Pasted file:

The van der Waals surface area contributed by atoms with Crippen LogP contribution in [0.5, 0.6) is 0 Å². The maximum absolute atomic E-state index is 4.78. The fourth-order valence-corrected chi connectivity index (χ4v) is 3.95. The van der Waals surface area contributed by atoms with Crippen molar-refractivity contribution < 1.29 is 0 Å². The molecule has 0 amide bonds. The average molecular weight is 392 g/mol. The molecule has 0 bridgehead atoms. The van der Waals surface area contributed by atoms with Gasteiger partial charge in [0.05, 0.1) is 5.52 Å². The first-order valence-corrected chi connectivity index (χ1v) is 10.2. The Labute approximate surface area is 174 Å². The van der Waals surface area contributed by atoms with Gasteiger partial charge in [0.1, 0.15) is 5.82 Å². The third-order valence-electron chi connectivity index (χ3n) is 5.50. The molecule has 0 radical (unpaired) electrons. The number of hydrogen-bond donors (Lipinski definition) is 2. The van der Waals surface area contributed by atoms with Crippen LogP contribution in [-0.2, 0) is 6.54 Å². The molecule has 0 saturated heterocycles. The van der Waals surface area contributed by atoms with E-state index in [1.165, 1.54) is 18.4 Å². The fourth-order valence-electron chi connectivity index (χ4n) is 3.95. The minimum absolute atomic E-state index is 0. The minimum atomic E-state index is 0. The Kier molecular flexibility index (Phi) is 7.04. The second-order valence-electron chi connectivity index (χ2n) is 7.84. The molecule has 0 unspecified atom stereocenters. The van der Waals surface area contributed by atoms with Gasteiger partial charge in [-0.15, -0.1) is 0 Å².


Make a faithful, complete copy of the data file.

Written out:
The van der Waals surface area contributed by atoms with Crippen LogP contribution in [0.5, 0.6) is 0 Å². The maximum absolute atomic E-state index is 4.78. The fourth-order valence-corrected chi connectivity index (χ4v) is 3.95. The van der Waals surface area contributed by atoms with Crippen molar-refractivity contribution < 1.29 is 0 Å². The molecule has 0 amide bonds. The average molecular weight is 392 g/mol. The molecule has 0 bridgehead atoms. The van der Waals surface area contributed by atoms with Gasteiger partial charge in [0.05, 0.1) is 5.52 Å². The first-order valence-corrected chi connectivity index (χ1v) is 10.2. The Labute approximate surface area is 174 Å². The van der Waals surface area contributed by atoms with Gasteiger partial charge in [0.1, 0.15) is 5.82 Å². The third-order valence-electron chi connectivity index (χ3n) is 5.50. The molecule has 0 radical (unpaired) electrons. The number of hydrogen-bond donors (Lipinski definition) is 2. The van der Waals surface area contributed by atoms with Crippen LogP contribution in [-0.2, 0) is 6.54 Å². The molecule has 0 saturated heterocycles. The van der Waals surface area contributed by atoms with E-state index in [1.165, 1.54) is 18.4 Å². The fourth-order valence-electron chi connectivity index (χ4n) is 3.95. The minimum absolute atomic E-state index is 0. The minimum atomic E-state index is 0. The Kier molecular flexibility index (Phi) is 7.04. The second-order valence-electron chi connectivity index (χ2n) is 7.84. The molecule has 0 unspecified atom stereocenters. The van der Waals surface area contributed by atoms with Gasteiger partial charge in [-0.15, -0.1) is 0 Å².